Tenth Anniversary of the Chinese Anti-Satellite (ASAT) MissileTest

Tenth Anniversary of the Chinese Anti-Satellite (ASAT) MissileTest
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January 11, 2017, marks the tenth anniversary of China’s test of an anti-satellite (ASAT) missile against their own weather satellite. On that date in 2007, China provocatively demonstrated their ability to attack satellites in a domain long perceived as “sanctuary”.  This action received strong international condemnation and placed the United States and its Allies on notice that our reliance on space for warfighting and intelligence was now at risk. Further, it showed the broader national security community that space could become a battlefield between major powers, making it a critical domain for both defense and deterrence.  

 

Since this ASAT test, the threat has grown.  The Director of National Intelligence (DNI) noted in his 2016 Annual Threat Assessment that China and Russia continue to progress in developing weapons systems capable of destroying satellites on orbit. The DNI highlighted that China conducted another ASAT missile test in 2014 and the Russian government recommended a resumption in research and development of an airborne anti-satellite missile to “intercept absolutely everything that flies from space”.  Time and distance are no longer on our side against these foreign space threats.  

 

Coincidentally, January 11th is also the 16th anniversary of the Report of the Commission to Assess United States National Security Space Management and Organization, also known as the “Space Commission”.  This independent analysis, led by former Secretary of Defense Donald H. Rumsfeld prior to his leadership of the military, is often considered the seminal work in how our space forces should be managed and organized to address the threats the Nation would face.  The commission offered near-, mid-, and long-term recommendations. Unfortunately, multiple recommendations were never implemented, and of those that were, numerouswere only partially realized or even undone in the intervening years.  Thus, the Nation has been left with a 20th centuryconstruct for managing space in a 21st century threat environment.  

 

To the Department’s credit, its leaders have recently madesome necessary investments in capabilities and a joint space operations center for wargaming to improve our space posture.  However, these steps alone will not solve this problem.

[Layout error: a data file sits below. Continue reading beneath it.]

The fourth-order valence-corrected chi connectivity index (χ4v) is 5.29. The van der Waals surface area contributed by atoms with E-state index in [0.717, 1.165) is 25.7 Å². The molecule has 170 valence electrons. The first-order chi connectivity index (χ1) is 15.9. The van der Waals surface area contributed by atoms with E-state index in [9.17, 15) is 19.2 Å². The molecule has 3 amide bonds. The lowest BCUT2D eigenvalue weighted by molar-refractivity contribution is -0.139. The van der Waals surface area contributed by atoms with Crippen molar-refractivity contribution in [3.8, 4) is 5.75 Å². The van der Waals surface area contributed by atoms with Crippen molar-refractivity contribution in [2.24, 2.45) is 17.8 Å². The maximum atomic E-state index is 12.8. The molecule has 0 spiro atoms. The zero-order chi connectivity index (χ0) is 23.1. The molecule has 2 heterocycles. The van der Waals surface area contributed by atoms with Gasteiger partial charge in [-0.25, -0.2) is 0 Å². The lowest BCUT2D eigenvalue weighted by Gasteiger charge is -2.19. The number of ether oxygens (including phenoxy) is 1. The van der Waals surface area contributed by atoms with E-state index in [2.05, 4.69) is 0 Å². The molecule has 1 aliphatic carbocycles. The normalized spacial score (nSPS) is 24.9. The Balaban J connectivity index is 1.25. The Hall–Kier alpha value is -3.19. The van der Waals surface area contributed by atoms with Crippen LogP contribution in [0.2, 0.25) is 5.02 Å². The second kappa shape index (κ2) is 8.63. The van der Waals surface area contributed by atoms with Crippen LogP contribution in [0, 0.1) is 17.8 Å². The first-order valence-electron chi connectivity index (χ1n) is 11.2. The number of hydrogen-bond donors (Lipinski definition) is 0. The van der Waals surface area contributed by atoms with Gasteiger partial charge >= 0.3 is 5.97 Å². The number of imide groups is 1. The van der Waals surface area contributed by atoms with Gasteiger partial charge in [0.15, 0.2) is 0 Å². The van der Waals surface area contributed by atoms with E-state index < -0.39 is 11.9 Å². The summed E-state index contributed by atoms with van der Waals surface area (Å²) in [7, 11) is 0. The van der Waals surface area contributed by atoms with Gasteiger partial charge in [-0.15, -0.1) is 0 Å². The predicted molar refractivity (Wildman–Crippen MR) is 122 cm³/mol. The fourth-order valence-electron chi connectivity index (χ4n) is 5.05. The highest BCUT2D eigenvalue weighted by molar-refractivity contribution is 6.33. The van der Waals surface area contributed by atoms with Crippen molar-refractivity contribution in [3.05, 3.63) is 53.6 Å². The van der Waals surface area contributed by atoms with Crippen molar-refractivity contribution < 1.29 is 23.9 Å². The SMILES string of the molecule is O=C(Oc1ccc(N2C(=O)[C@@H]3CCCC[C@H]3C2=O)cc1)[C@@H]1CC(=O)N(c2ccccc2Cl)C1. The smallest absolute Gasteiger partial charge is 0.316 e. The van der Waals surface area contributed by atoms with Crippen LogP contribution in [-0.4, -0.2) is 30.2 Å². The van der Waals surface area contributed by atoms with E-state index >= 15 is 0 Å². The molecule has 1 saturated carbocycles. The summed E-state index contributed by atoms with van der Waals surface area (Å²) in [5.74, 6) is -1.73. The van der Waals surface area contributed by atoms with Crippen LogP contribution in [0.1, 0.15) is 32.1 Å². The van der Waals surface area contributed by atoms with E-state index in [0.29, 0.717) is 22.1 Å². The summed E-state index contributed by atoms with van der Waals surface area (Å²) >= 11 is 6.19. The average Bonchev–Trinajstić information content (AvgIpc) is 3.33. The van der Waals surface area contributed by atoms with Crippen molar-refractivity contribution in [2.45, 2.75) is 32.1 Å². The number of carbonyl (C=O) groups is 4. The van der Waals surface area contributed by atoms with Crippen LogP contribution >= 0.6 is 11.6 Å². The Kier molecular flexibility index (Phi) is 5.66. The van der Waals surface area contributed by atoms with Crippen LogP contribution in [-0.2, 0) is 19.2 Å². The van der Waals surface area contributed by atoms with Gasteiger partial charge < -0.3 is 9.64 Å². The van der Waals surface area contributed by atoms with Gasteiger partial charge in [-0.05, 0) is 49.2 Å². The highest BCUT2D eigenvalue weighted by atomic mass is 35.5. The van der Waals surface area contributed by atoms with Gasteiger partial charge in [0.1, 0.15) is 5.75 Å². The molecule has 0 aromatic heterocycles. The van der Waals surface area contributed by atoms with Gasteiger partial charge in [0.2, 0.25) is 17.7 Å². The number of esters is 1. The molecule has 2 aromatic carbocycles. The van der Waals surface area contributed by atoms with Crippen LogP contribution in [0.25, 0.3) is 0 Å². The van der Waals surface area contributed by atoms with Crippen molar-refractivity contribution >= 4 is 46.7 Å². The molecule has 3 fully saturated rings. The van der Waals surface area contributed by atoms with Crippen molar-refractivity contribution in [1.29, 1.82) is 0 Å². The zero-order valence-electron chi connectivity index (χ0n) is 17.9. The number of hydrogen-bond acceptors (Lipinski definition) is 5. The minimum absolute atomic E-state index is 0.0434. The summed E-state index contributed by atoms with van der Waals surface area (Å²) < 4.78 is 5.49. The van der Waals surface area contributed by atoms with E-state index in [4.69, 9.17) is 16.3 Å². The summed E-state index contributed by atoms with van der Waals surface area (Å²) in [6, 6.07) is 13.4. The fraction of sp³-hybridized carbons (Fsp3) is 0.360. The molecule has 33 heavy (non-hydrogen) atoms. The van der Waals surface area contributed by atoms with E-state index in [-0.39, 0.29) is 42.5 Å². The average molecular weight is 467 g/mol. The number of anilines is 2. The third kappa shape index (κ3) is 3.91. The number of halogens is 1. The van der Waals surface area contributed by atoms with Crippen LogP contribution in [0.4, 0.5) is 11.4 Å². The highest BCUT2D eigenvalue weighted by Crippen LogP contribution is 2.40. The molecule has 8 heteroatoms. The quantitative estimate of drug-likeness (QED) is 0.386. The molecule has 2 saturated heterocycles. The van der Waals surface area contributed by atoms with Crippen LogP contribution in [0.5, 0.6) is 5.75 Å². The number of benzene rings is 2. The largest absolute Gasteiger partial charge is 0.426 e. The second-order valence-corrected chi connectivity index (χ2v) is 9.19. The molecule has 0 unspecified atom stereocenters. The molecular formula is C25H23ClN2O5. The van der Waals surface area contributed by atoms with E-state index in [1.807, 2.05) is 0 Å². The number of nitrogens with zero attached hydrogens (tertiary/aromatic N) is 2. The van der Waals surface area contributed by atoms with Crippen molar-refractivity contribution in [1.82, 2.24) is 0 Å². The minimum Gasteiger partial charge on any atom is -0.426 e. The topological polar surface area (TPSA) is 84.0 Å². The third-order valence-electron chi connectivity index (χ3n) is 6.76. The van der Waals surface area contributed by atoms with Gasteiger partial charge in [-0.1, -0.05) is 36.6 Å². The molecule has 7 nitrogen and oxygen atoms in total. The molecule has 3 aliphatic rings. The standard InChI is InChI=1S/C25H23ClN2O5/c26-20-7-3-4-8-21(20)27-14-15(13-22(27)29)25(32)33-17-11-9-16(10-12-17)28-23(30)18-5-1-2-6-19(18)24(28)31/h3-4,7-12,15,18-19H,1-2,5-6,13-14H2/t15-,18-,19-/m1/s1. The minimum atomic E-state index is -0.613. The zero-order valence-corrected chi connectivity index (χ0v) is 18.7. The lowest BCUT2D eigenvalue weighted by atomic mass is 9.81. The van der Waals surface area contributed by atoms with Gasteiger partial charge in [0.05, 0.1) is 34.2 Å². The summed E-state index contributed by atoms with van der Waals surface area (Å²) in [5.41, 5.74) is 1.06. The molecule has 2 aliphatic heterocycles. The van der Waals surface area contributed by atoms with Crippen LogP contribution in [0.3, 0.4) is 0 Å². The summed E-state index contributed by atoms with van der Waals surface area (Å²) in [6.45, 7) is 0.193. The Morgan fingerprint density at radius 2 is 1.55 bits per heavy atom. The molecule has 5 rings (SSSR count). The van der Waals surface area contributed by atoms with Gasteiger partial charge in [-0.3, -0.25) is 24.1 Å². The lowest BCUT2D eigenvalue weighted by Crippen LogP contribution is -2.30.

It is all too clear to us that the Department is not strategically organized and managed to respond to these threats. Thecurrent DOD structure depends far too much on the individual personalities in key positions to make space a priority and lacks a clear focus for continued US national security space leadership.  

The Department’s military space program is conflicted within the services, which have other important priorities for air, naval, and ground forces.  The organizations responsible for organizing, training, and equipping our space forces are subsumed within their larger service structures, which canresult in space priorities being given a back-seat and without an empowered leader whose focus is space.  The situation is not so different than we found in 1986 for US Special Operations Forces, or even in 1947 with the Army Air Corps, both of which experienced major reorganizations and are now the envy of the world.

Additionally, as the General Accountability Office (GAO) concluded in a recent study of this topic, the space acquisitions, management, and oversight are significantly fragmented within the DOD.  Specifically, eight organizations have space acquisition management responsibilities and eleven organizations have space oversight responsibilities. This fragmentation has repeatedly led to lengthy decision making and poor coordination of space programs.  These recent GAO observations are not new; a Congressionally-directed independent space study in 2007 rightly stated “no one’s in charge”.

 

Management changes must be part of a comprehensive solution to our space security challenges. We need to rapidly develop the capabilities to protect and defend our space systems and to deter aggressors from taking a war to space. 

 

The risk of continued inaction is far greater than the loss of a few pricey engineering marvels–rather it is that US space capabilities will not be available to support our soldiers, sailors, marines, and airmen in harm’s way.  As General John E. Hyten, Commander of U.S. Strategic Command stated,without space “you go back to World War II. You go back to industrial age warfare.”  We all remember the massive casualty numbers of previous wars, and while satellites do not have mothers and fathers, those who depend on these systems do.  Also, unbeknownst to many, space is integral to our economy, transportation systems, agriculture, and even Americans’ everyday lives.  

Change will not be easy, and it will be disruptive; however,history tells us that well-considered and worthwhile change benefits us in the end.  We have the world’s best military and civilian personnel, alongside the most advanced industry partners, and it is time to put them in a structure to succeed. We look forward to working with our colleagues in Congress and the newly-nominated Secretary of Defense, James Mattis, and his team at the Department of Defense to making lasting changes to DOD’s organization and management of space.

Let this January 11th anniversary serve as a call for bold action to ensure US space leadership long into the future.

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